‘What’s the new Facebook?’
Rich Brooks, head of the Portland-based Internet marketing and Web design business flyte new media, said he wishes Field luck in his endeavor. But he said the entrepreneur has a steep hill to climb.
“I still think that Facebook is the most popular, powerful platform in social media. Yes, Facebook gets some bad press and people gripe about it, but people gripe about airlines and the weather,” he said. “There are privacy issues and there are trust issues and there are concerns about Facebook manipulating our data or our emotions … but we may not be willing to leave our hundreds of friends and thousands of photos and thousands of stories just to get back at Facebook.”
In its latest scandal, Facebook officials admitted last month that the website had conducted a study using nearly 700,000 user accounts, showing those individuals predominantly happy or unhappy posts in their news feeds to see if it could affect their emotions. Many users expressed outrage that Facebook would try to toy with their happiness without asking their permission to include them in such research.
“There are some backlashes against Facebook, and there are some really public ones,” said Field.
Alex Steed runs a video production company and writes a blog for the Bangor Daily News, where he occasionally posts “ Digital Inventories” featuring social media traffic focused on Portland.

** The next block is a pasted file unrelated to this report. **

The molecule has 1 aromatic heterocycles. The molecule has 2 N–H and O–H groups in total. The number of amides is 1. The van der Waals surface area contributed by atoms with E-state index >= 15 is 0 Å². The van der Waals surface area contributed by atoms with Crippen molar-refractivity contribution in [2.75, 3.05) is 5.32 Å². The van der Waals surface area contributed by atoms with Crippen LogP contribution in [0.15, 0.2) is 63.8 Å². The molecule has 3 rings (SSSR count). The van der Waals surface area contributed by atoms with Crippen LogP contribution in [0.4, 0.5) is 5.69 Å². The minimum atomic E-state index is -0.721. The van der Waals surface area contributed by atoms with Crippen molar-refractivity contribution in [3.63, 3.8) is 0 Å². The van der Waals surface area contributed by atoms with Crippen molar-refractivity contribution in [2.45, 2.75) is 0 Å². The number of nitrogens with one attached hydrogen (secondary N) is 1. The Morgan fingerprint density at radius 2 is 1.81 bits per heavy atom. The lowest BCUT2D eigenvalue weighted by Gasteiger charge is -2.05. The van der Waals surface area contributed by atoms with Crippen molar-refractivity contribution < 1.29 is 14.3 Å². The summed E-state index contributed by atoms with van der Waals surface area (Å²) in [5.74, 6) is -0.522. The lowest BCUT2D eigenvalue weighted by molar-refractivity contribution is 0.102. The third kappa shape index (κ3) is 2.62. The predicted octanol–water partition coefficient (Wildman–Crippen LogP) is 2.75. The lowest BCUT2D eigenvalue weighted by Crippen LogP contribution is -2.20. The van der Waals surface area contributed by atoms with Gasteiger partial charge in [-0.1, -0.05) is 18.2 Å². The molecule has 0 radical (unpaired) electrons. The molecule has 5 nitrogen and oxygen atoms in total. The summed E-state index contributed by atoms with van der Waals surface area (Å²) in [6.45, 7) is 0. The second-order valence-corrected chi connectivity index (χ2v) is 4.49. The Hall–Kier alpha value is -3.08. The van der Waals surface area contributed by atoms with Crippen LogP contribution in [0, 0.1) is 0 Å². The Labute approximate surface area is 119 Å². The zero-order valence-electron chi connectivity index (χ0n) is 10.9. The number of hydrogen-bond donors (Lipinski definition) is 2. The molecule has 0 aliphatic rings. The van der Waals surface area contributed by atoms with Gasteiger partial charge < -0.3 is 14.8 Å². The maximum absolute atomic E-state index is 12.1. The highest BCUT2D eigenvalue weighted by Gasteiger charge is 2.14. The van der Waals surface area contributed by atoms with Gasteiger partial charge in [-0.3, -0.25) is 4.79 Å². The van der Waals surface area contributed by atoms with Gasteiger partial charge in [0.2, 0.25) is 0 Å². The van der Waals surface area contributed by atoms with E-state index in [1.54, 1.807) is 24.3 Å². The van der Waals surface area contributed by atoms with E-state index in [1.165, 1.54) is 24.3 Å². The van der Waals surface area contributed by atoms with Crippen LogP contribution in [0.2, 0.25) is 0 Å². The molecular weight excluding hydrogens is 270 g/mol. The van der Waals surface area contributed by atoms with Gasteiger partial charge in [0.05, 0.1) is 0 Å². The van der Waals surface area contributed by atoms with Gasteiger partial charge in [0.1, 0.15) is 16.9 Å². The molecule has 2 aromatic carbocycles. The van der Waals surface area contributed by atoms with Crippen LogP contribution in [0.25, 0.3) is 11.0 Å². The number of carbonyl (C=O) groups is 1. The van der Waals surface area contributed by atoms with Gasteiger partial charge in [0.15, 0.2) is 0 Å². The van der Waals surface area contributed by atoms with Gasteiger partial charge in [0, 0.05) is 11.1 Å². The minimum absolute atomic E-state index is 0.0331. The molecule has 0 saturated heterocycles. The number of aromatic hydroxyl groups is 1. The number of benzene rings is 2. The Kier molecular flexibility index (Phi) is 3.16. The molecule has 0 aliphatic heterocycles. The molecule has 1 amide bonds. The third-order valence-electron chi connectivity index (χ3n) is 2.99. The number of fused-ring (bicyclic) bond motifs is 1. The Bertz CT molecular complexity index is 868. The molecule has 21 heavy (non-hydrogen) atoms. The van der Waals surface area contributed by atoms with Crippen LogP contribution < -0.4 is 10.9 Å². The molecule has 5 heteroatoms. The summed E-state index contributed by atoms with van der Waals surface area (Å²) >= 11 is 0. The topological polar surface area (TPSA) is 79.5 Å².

“I guess I’ve been waiting for an open source alternative to Facebook to come around, but Facebook is the default social media site for general broad engagement with people of a particular age — like 20 and up,” he said.
Steed said many people launch websites with the best of intentions, but then resort to selling users’ personal information when the sale price gets high enough.
“I feel like something’s coming — or a series of solutions are coming — but I go back to message boards and 10 years before Friendster. I’ve seen these things go from crappy, unwieldy communication services to what we have now, but have rarely seen … a service stick to its promise to do what it says without ultimately becoming really shady,” he said.
Steed said he hopes Field — or whoever the next big Web entrepreneur is — will stick to his guns and respect users’ privacy. He also cautioned that “the next big thing” may be something entirely unlike what Internet users are so accustomed to today.
“One of the mistakes we make is [asking] ‘What’s the new Facebook?’” he said. “What’s the next paradigm-shifting site? The next Facebook is very likely, based on what we know about cultural shifts, going to look nothing like Facebook.”
Brooks said Field’s success will be determined by numbers. Not dollars, necessarily, but the number of people he can convince to sign on.
“I do think there will be new platforms that come up — some will succeed, some will get bought out and some will get assimilated into other platforms. That’s just the nature of the game,” he said. “The only reason one would leave Facebook for another primary platform is if one’s friends did first.
“The bigger that network is, the more powerful it becomes and the more difficult it becomes to leave,” Brooks continued.